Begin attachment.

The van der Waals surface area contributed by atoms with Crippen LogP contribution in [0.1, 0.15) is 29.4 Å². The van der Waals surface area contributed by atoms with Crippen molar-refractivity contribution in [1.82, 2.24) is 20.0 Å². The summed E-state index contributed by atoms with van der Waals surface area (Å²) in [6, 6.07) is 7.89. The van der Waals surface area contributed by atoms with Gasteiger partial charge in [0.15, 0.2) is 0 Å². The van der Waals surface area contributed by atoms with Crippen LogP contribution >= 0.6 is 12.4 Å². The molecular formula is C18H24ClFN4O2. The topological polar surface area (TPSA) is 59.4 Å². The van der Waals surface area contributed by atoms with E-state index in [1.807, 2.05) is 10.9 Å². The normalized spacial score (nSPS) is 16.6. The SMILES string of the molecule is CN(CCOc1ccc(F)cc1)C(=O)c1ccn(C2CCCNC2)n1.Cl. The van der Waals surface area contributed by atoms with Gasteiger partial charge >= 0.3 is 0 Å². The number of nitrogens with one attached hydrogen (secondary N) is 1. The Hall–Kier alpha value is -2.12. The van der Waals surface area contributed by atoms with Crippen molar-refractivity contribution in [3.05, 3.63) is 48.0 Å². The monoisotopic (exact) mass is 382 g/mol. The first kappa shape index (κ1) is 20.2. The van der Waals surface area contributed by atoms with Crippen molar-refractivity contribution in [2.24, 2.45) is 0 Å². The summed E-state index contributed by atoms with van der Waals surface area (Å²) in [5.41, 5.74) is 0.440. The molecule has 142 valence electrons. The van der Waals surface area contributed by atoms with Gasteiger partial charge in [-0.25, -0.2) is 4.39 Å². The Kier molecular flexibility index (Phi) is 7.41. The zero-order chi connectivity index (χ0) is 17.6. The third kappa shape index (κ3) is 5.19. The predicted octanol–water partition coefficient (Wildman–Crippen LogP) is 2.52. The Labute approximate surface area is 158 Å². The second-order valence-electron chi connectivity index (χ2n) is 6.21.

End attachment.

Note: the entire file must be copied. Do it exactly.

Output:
The van der Waals surface area contributed by atoms with Crippen LogP contribution in [0.1, 0.15) is 29.4 Å². The van der Waals surface area contributed by atoms with Crippen molar-refractivity contribution in [1.82, 2.24) is 20.0 Å². The summed E-state index contributed by atoms with van der Waals surface area (Å²) in [6, 6.07) is 7.89. The van der Waals surface area contributed by atoms with Gasteiger partial charge in [0.15, 0.2) is 0 Å². The van der Waals surface area contributed by atoms with Crippen LogP contribution >= 0.6 is 12.4 Å². The molecular formula is C18H24ClFN4O2. The topological polar surface area (TPSA) is 59.4 Å². The van der Waals surface area contributed by atoms with E-state index in [1.807, 2.05) is 10.9 Å². The normalized spacial score (nSPS) is 16.6. The SMILES string of the molecule is CN(CCOc1ccc(F)cc1)C(=O)c1ccn(C2CCCNC2)n1.Cl. The van der Waals surface area contributed by atoms with Gasteiger partial charge >= 0.3 is 0 Å². The number of nitrogens with one attached hydrogen (secondary N) is 1. The Hall–Kier alpha value is -2.12. The van der Waals surface area contributed by atoms with Crippen molar-refractivity contribution in [3.05, 3.63) is 48.0 Å². The monoisotopic (exact) mass is 382 g/mol. The first kappa shape index (κ1) is 20.2. The van der Waals surface area contributed by atoms with Crippen molar-refractivity contribution in [2.24, 2.45) is 0 Å². The summed E-state index contributed by atoms with van der Waals surface area (Å²) in [5.41, 5.74) is 0.440. The molecule has 142 valence electrons. The van der Waals surface area contributed by atoms with Gasteiger partial charge in [-0.25, -0.2) is 4.39 Å². The Kier molecular flexibility index (Phi) is 7.41. The zero-order chi connectivity index (χ0) is 17.6. The third kappa shape index (κ3) is 5.19. The predicted octanol–water partition coefficient (Wildman–Crippen LogP) is 2.52. The Labute approximate surface area is 158 Å². The second-order valence-electron chi connectivity index (χ2n) is 6.21.